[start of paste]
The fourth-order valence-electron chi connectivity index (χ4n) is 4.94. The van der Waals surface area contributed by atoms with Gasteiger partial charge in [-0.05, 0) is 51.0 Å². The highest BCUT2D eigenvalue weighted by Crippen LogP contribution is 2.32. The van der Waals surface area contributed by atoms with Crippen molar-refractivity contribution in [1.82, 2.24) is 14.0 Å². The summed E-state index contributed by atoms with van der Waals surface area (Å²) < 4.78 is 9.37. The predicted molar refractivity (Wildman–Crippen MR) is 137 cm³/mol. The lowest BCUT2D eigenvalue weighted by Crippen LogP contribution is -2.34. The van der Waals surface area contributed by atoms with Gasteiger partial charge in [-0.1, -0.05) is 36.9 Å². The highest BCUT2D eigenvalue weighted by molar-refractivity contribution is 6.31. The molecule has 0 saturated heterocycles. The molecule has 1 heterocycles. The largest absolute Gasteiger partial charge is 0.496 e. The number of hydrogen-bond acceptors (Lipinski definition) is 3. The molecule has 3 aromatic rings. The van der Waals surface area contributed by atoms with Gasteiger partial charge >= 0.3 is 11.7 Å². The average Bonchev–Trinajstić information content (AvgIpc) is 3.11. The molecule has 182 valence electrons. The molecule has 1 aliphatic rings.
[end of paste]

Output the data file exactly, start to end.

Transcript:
The fourth-order valence-electron chi connectivity index (χ4n) is 4.94. The van der Waals surface area contributed by atoms with Gasteiger partial charge in [-0.05, 0) is 51.0 Å². The highest BCUT2D eigenvalue weighted by Crippen LogP contribution is 2.32. The van der Waals surface area contributed by atoms with Crippen molar-refractivity contribution in [1.82, 2.24) is 14.0 Å². The summed E-state index contributed by atoms with van der Waals surface area (Å²) < 4.78 is 9.37. The predicted molar refractivity (Wildman–Crippen MR) is 137 cm³/mol. The lowest BCUT2D eigenvalue weighted by Crippen LogP contribution is -2.34. The van der Waals surface area contributed by atoms with Gasteiger partial charge in [-0.1, -0.05) is 36.9 Å². The highest BCUT2D eigenvalue weighted by molar-refractivity contribution is 6.31. The molecule has 0 saturated heterocycles. The molecule has 1 heterocycles. The largest absolute Gasteiger partial charge is 0.496 e. The number of hydrogen-bond acceptors (Lipinski definition) is 3. The molecule has 3 aromatic rings. The van der Waals surface area contributed by atoms with Gasteiger partial charge >= 0.3 is 11.7 Å². The average Bonchev–Trinajstić information content (AvgIpc) is 3.11. The molecule has 182 valence electrons. The molecule has 1 aliphatic rings.